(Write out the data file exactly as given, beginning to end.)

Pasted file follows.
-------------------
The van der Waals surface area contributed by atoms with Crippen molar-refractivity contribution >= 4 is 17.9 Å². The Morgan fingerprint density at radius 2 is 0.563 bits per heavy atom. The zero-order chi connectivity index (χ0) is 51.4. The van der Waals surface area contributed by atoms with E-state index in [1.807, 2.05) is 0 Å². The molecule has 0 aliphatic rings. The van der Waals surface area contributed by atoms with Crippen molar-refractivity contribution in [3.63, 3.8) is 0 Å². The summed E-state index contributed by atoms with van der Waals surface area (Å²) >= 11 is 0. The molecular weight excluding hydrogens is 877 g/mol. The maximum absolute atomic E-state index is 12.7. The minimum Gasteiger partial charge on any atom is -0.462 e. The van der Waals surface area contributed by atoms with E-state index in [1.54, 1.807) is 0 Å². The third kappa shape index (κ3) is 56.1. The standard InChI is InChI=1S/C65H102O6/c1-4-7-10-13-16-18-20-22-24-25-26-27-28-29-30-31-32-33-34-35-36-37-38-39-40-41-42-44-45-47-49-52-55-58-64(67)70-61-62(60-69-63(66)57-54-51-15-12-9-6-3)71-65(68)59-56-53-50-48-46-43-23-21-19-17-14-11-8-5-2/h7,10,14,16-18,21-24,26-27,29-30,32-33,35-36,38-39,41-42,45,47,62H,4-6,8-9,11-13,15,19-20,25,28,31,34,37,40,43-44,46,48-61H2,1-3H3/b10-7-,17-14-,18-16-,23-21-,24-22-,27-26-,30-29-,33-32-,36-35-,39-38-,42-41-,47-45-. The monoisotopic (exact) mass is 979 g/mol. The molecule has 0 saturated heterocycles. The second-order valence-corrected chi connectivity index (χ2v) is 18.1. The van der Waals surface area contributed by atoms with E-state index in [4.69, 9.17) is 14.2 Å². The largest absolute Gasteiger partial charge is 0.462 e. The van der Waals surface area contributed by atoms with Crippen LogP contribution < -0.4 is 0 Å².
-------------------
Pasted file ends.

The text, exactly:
The van der Waals surface area contributed by atoms with Crippen molar-refractivity contribution >= 4 is 17.9 Å². The Morgan fingerprint density at radius 2 is 0.563 bits per heavy atom. The zero-order chi connectivity index (χ0) is 51.4. The van der Waals surface area contributed by atoms with E-state index in [1.807, 2.05) is 0 Å². The molecule has 0 aliphatic rings. The van der Waals surface area contributed by atoms with Crippen molar-refractivity contribution in [3.63, 3.8) is 0 Å². The summed E-state index contributed by atoms with van der Waals surface area (Å²) >= 11 is 0. The molecular weight excluding hydrogens is 877 g/mol. The maximum absolute atomic E-state index is 12.7. The minimum Gasteiger partial charge on any atom is -0.462 e. The van der Waals surface area contributed by atoms with E-state index in [1.54, 1.807) is 0 Å². The third kappa shape index (κ3) is 56.1. The standard InChI is InChI=1S/C65H102O6/c1-4-7-10-13-16-18-20-22-24-25-26-27-28-29-30-31-32-33-34-35-36-37-38-39-40-41-42-44-45-47-49-52-55-58-64(67)70-61-62(60-69-63(66)57-54-51-15-12-9-6-3)71-65(68)59-56-53-50-48-46-43-23-21-19-17-14-11-8-5-2/h7,10,14,16-18,21-24,26-27,29-30,32-33,35-36,38-39,41-42,45,47,62H,4-6,8-9,11-13,15,19-20,25,28,31,34,37,40,43-44,46,48-61H2,1-3H3/b10-7-,17-14-,18-16-,23-21-,24-22-,27-26-,30-29-,33-32-,36-35-,39-38-,42-41-,47-45-. The monoisotopic (exact) mass is 979 g/mol. The molecule has 0 saturated heterocycles. The second-order valence-corrected chi connectivity index (χ2v) is 18.1. The van der Waals surface area contributed by atoms with E-state index in [4.69, 9.17) is 14.2 Å². The largest absolute Gasteiger partial charge is 0.462 e. The van der Waals surface area contributed by atoms with Crippen LogP contribution < -0.4 is 0 Å².